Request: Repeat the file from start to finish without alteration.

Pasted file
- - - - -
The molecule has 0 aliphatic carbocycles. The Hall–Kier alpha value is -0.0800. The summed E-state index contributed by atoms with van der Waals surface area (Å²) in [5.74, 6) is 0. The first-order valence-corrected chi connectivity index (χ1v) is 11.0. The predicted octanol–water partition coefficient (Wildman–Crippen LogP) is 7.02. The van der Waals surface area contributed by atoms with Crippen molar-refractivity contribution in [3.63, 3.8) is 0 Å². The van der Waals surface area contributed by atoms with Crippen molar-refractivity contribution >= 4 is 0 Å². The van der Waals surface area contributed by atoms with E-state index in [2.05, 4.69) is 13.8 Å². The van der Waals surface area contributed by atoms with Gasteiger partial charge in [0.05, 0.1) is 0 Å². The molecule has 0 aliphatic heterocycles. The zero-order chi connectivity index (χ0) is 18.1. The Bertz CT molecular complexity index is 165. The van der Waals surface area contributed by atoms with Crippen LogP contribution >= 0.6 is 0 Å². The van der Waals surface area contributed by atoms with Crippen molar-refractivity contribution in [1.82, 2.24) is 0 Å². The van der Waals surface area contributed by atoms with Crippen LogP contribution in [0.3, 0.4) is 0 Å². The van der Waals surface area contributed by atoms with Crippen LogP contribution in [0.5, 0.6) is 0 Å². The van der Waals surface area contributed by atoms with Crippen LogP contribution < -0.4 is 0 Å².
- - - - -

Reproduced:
The molecule has 0 aliphatic carbocycles. The Hall–Kier alpha value is -0.0800. The summed E-state index contributed by atoms with van der Waals surface area (Å²) in [5.74, 6) is 0. The first-order valence-corrected chi connectivity index (χ1v) is 11.0. The predicted octanol–water partition coefficient (Wildman–Crippen LogP) is 7.02. The van der Waals surface area contributed by atoms with Crippen molar-refractivity contribution in [3.63, 3.8) is 0 Å². The van der Waals surface area contributed by atoms with Crippen molar-refractivity contribution >= 4 is 0 Å². The van der Waals surface area contributed by atoms with E-state index in [2.05, 4.69) is 13.8 Å². The van der Waals surface area contributed by atoms with Gasteiger partial charge in [0.05, 0.1) is 0 Å². The molecule has 0 aliphatic heterocycles. The zero-order chi connectivity index (χ0) is 18.1. The Bertz CT molecular complexity index is 165. The van der Waals surface area contributed by atoms with Crippen LogP contribution >= 0.6 is 0 Å². The van der Waals surface area contributed by atoms with Crippen molar-refractivity contribution in [1.82, 2.24) is 0 Å². The van der Waals surface area contributed by atoms with Crippen LogP contribution in [0.3, 0.4) is 0 Å². The van der Waals surface area contributed by atoms with Crippen LogP contribution in [0.5, 0.6) is 0 Å². The van der Waals surface area contributed by atoms with Crippen LogP contribution < -0.4 is 0 Å².